new regulation making it obligatory for sickness funds to offer GP contracts, a further increase in participants can be expected.
- Polyclinics: Increasing cooperation of practitioners across specialty areas under one roof is going to be a continuing trend in the German delivery system. The concept
"polyclinic" has taken root in Germany and some very successful examples have been established (e.g. Polikum in Berlin). However, there are two obstacles that
might reduce its potential. These new regulations might lead to polyclinics being one form among others in this area.
First, polyclinics are opposed by many SHI physicians working in in solo practice. Since this group is very influential in the German health care system, it can deter the development of
polyclinics, especially of those with hospital involvement. The number of polyclinics founded by hospitals has not risen as quickly as many expected and makes for about 1/3 of all polyclinics. Many
self-employed physicians in a region fear polyclinics founded by the local hospital as new and strong competition in the outpatient sector. On the other hand, hospitals fear the bad will of SHI
physicians in their region, whose referrals of patients they depend on, and therefore may drop their plans of establishing a polyclinic (Preusker 2007). In March 2007, only 232 of the 733
existing polyclinics included a hospital.
Second, changes in contractual regulations between statuatory health insurance funds and SHI physicians in 2007 have provided physician practices with new possibilities
which so far had been sole privileges of polyclinics. Practices can now form local and regional associations to jointly treat their patients ("Berufsausübungsgemeinschaften"). Furthermore,
for physicians shying away from self-employment there are new options of working as employees in physician practices. This might reduce the attraction of polyclinics for physicians looking for
employment in the ambulatory sector (Preusker 2007).
- IC contracts: Start-up financing for IC contracts has been an effective incentive for providers. The rising numbers of contracts but also the intensity of discussion
about possibilities of IC among providers and the level of maturity which some of the projects have reached show that the changes introduced by the legislation of 2004 have brought about
a breakthrough for IC in Germany (Amelung 2006). Now that a "point of no return" has been reached a development from indication-focused contracts towards more examples of population-oriented IC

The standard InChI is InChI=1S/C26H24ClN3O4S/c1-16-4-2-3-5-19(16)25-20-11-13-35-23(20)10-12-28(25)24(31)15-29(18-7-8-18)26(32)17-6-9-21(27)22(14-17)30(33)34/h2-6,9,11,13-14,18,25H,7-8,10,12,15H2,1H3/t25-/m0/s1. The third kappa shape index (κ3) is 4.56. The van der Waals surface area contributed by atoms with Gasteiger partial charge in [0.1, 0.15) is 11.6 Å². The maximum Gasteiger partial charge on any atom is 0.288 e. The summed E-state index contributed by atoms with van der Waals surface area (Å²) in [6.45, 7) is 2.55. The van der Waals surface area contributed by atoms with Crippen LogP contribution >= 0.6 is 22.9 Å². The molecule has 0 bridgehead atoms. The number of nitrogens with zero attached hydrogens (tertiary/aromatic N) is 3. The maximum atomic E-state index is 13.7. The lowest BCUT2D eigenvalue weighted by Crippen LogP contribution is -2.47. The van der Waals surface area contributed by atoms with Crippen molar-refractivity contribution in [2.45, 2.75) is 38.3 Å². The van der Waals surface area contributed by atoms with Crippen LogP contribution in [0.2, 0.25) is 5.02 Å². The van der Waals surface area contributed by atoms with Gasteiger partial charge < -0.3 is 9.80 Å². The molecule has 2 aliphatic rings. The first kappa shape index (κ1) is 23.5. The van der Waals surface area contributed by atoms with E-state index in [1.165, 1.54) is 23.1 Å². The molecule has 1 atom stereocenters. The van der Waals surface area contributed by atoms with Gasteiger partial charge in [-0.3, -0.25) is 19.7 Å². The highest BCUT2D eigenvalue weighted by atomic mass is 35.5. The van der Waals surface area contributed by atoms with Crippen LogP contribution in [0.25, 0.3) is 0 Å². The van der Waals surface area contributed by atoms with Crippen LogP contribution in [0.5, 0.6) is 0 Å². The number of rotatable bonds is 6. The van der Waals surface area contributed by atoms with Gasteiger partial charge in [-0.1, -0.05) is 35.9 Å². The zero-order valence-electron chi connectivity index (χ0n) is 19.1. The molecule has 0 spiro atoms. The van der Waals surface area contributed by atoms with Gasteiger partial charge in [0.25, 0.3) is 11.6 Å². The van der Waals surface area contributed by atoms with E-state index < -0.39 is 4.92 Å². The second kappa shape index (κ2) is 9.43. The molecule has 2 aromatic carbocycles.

can be expected.
Impact of this policy
||System weniger gerecht
Regarding the effect of IC on the quality of health care in Germany as well as on costs it is too early to tell. Also the variation of contractual arrangements, their
contents and their scope make a systemic impact evaluation difficult. In any case, the effect on quality and costs at this point are rather marginal because of the currently small
proportion of IC within the German health care system.
To assess the impact of this change, it might be more appropriate to look at probable future outcomes. If the assumed positive effects of IC on costs and quality can be proven and the different
forms of IC keep on growing at the same pace, the future impact of integrated care will be fundamental. Since coordination of care in Germany aims at increasing the quality of care
rather than realizing all the possible cost savings, the effect on quality will probably be higher than the effect on costs.
Sources of Information
Advisory Council on the Assessment of Developments in the Health Care System. www.svr-gesundheit.de
Amelung, Volker, et al. Integrierte Versorgung und medizinische Versorgungszentren. Von der Idee zur Umsetzung. Berlin 2006.
Amelung, Volker, et. al. Leuchtturmprojekte integrierter Versorgung und Medizinischer Versorgungszentren. Innovative Modelle der Praxis. Berlin 2007.
AQUA - Institut für angewandte Qualitätsförderung und Forschung. Evaluation der Modelle zur Hausarztzentrierten Versorgung auf Basis von § 73 b SGB V in fünf
Bundesländern (VdAK und KVen). Mai 2007. www.aqua-institut.de/pdf/HZV-Evaluation-Projektdarstellung-2007-05-23.pdf
Böcken, Jan. "Hausarztmodelle in Deutschland: Teilnehmerstruktur, Beitrittsgründe und die Koordination zum Facharzt". Böcken, Jan, Bernard Braun, Robert Amhof und Melanie
Schnee (Hrsg.) Gesundheitsmonitor 2006. Gütersloh 2006. 247-271.
Federal Ministry of Health. Information on new forms of care delivery. (German) www.die-gesundheitsreform.de/gesundheitssystem/zukunft_entwickeln/index.html
Preusker, Uwe. "Medizinische Versorgungszentren. Frischer Spross fürs Ambulante." Gesundheit und Gesellschaft 2/2007. 24-30.
Schnee, Melanie. "Neue Versorgungs- und Versicherungsformen in der GKV:
Wer kennt sie und wer nutzt sie?" Gesundheitsmonitor Newsletter 2/2007, 1-9. www.bertelsmann-stiftung.de/cps/rde/xchg/bst/hs.xsl/prj_7097.htm.
KBV. Von der Idee zur bundesweiten Umsetzung. Die Entwicklung der medizinischen Versorgungszentren. (German)
KBV. MVZ-Survey 2005. www.kbv.de/8732.html.
Reform formerly reported in
Author/s and/or contributors to this survey
reviewer: Sophia Schlette
Empfohlene Zitierweise für diesen Online-Artikel:
Blum, Kerstin. "Care coordination gaining momentum in Germany". Health Policy Monitor
, July 2007. Available at http://www.hpm.org/survey/ger/a9/1